CC: A correspondence had developed by at least 1958. I sent him photos of Sir and Alaska. His response was very cordial and encouraging with comments that I was doing historical work. Of course he wrote nicely to everyone, but without solicitation he used the photo of Alaska along with pictures of *Nasr, Mahroussa (MNL), Ibn Mahruss, and Mesaoud under the heading “Lest we forget the authentic, the pure Arabians” when he published the real pedigree of Skowronek. I have always felt that this statement showed what bloodlines Raswan considered vital. I have worked in various ways to preserve all of these, but especially, of course, the Davenports. We continued to correspond until his death in 1966.

QUESTION: Did you ever meet Raswan?

CC: Yes, in 1965, through Alice Payne. Later, I was planning another trip out there, and in fact even had my reservations, when word came of his death.

QUESTION: Why did you choose to breed Davenports instead of some other bloodlines.

CC: I got started with the purchase of Tripoli in 1953 for the following reasons:

1) he was of interest to Alice Payne as a breeding stallion, and I considered her to be the foremost breeder of the time and her opinion was very important;

2) I had decided that most breeding programs go wrong because of limiting pedigree factors, and Davenports were freer of those than other bloodlines then available to me;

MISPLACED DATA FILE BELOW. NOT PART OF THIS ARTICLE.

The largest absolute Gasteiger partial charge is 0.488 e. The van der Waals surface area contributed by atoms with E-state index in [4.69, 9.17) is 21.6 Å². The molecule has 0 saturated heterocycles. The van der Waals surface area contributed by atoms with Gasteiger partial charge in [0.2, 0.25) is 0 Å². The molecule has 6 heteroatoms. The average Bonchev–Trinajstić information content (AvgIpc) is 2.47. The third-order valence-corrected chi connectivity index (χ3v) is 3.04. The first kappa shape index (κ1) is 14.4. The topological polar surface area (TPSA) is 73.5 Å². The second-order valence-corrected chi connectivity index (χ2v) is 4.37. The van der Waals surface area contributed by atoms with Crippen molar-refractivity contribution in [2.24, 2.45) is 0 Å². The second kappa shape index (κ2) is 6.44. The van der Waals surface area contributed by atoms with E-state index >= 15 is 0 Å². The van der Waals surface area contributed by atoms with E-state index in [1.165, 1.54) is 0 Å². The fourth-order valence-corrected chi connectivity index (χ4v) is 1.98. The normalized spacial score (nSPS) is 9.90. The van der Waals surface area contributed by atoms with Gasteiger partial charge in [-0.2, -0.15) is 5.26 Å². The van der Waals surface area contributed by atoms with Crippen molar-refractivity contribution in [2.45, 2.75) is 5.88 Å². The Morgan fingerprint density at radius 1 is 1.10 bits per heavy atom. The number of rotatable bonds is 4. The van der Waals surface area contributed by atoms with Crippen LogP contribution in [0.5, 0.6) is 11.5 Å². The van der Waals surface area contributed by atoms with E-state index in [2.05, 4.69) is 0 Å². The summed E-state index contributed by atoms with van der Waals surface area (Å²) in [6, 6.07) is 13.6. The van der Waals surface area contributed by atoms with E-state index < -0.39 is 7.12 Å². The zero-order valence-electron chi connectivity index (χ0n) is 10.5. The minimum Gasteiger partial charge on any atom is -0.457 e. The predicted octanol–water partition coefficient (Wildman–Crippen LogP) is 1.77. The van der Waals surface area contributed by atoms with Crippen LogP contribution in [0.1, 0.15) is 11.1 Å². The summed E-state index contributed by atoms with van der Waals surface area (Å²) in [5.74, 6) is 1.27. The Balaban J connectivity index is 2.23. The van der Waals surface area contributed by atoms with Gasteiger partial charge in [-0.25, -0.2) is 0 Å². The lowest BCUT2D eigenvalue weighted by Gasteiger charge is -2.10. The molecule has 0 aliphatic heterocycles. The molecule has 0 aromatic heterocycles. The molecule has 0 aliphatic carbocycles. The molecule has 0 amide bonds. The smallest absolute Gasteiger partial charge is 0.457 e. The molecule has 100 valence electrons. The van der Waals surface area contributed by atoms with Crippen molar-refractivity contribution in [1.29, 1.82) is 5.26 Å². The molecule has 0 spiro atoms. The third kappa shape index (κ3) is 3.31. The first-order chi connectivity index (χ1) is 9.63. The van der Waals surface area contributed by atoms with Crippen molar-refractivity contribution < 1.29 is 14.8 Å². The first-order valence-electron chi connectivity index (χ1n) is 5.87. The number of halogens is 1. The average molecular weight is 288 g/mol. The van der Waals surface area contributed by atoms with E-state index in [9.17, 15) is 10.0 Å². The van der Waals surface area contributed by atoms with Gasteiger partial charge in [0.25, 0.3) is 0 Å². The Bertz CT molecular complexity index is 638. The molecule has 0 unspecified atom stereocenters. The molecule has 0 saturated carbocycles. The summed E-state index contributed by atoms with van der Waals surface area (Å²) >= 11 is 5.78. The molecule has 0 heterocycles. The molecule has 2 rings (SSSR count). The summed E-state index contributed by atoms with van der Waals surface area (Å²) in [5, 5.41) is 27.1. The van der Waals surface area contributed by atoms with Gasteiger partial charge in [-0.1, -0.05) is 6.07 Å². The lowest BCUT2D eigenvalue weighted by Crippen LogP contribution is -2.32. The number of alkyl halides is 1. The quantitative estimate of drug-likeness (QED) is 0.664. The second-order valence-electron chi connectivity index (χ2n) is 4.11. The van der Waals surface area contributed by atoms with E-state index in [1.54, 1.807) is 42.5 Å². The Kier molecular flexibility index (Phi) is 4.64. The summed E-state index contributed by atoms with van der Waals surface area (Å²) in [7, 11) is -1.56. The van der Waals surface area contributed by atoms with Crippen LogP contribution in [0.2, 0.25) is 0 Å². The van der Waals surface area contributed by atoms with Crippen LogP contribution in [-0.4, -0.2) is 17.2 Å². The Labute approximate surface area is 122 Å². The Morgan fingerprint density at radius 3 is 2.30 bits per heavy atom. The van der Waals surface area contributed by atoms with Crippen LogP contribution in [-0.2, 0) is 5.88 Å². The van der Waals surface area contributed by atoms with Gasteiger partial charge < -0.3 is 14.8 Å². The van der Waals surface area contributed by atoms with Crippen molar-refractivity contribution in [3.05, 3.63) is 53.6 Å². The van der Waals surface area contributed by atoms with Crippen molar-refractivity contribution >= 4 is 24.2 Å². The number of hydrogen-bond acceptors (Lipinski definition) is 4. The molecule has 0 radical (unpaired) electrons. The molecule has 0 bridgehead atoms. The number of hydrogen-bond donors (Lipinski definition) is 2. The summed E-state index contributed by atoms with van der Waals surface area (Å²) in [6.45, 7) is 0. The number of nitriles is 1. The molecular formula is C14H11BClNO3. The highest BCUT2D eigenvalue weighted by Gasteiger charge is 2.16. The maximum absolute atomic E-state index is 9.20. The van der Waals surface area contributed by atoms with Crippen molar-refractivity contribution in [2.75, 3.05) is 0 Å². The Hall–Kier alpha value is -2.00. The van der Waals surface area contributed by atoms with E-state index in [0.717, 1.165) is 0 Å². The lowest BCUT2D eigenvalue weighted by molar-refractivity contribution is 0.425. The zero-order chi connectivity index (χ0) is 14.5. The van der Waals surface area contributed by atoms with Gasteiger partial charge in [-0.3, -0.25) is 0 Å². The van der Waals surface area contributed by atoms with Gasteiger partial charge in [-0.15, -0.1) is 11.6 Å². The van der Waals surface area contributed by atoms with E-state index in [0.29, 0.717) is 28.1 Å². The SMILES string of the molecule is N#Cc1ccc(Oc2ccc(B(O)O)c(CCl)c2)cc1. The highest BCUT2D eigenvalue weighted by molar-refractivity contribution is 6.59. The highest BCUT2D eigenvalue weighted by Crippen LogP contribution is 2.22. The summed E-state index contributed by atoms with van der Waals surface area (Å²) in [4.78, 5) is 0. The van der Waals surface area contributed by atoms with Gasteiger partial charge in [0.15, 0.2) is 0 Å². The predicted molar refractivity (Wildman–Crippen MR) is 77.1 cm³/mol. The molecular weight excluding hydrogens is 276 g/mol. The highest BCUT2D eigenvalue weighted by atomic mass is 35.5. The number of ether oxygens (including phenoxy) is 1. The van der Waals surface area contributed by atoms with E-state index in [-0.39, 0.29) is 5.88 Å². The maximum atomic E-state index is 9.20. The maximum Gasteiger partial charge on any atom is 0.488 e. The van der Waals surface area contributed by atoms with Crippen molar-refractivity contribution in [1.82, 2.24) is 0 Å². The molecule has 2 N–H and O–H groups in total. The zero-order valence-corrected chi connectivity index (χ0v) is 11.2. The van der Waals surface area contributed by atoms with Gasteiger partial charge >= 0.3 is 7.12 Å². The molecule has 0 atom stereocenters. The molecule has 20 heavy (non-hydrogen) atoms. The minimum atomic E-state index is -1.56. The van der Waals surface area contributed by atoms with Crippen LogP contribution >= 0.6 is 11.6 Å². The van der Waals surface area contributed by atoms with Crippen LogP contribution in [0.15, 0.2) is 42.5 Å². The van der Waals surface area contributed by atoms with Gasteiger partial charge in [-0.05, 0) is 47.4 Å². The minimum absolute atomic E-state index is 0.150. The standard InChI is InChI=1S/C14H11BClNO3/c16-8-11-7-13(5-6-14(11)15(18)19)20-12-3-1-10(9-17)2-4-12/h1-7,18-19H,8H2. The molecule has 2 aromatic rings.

3) only two programs offered future progress without such limiting factors – Egyptian and Davenport;

4) I intended to cross with intensely bred Skowronek horses;

5) Davenports blended so well with everything (lines that didn’t blend with *Raffles were not well thought of at that time); and

6) Davenport outcrosses were so successful at the time. Horses such as Ankar, Hanida, Garaff and Hanraff were considered extraordinary as was the straight Davenport Ibn Hanad and

7) the straight Davenports were in the process of becoming extinct through their success with other lines. (Note: I first learned of Skowronek’s real pedigree in April, 1955 from Dr. Doyle.)


QUESTION: What is your understanding of Carl Raswan’s strain breeding concept, especially as it applies today?

CC: First, it is important to understand that in the 30’s, 40’s and 50’s when Raswan was writing about strains, the horses he knew were close to desert breeding. The great grandparents of those horses were consistent, and not mixed up in pedigree. The great, great grandparents of today’s horses were the living horses of Raswan’s time. It is extremely difficult to apply his strain ideas were REAL, not mystical. Strain breeding is type breeding. (Having a certain strain name does not guarantee that a given horse will be of the type which was associated with that strain in the desert.)